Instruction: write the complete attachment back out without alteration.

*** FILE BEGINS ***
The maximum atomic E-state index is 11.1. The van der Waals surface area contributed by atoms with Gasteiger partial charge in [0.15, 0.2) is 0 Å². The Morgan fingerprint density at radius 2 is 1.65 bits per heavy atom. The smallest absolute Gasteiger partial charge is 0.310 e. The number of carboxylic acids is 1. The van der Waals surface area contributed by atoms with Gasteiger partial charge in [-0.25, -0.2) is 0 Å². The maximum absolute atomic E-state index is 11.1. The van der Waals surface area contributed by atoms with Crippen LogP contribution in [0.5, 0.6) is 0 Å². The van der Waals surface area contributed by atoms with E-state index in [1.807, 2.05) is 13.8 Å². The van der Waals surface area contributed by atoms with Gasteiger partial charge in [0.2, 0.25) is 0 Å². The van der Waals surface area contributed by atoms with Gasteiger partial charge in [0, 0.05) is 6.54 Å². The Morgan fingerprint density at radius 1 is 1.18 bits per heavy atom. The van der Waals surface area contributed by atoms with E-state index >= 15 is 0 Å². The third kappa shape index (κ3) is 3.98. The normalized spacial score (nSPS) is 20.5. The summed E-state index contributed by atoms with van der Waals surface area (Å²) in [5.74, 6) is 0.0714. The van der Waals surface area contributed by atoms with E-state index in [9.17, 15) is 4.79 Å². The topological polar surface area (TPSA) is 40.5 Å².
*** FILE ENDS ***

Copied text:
The maximum atomic E-state index is 11.1. The van der Waals surface area contributed by atoms with Gasteiger partial charge in [0.15, 0.2) is 0 Å². The Morgan fingerprint density at radius 2 is 1.65 bits per heavy atom. The smallest absolute Gasteiger partial charge is 0.310 e. The number of carboxylic acids is 1. The van der Waals surface area contributed by atoms with Gasteiger partial charge in [-0.25, -0.2) is 0 Å². The maximum absolute atomic E-state index is 11.1. The van der Waals surface area contributed by atoms with Crippen LogP contribution in [0.5, 0.6) is 0 Å². The van der Waals surface area contributed by atoms with E-state index in [1.807, 2.05) is 13.8 Å². The van der Waals surface area contributed by atoms with Gasteiger partial charge in [0.2, 0.25) is 0 Å². The van der Waals surface area contributed by atoms with Gasteiger partial charge in [0, 0.05) is 6.54 Å². The Morgan fingerprint density at radius 1 is 1.18 bits per heavy atom. The van der Waals surface area contributed by atoms with E-state index >= 15 is 0 Å². The third kappa shape index (κ3) is 3.98. The normalized spacial score (nSPS) is 20.5. The summed E-state index contributed by atoms with van der Waals surface area (Å²) in [5.74, 6) is 0.0714. The van der Waals surface area contributed by atoms with E-state index in [9.17, 15) is 4.79 Å². The topological polar surface area (TPSA) is 40.5 Å².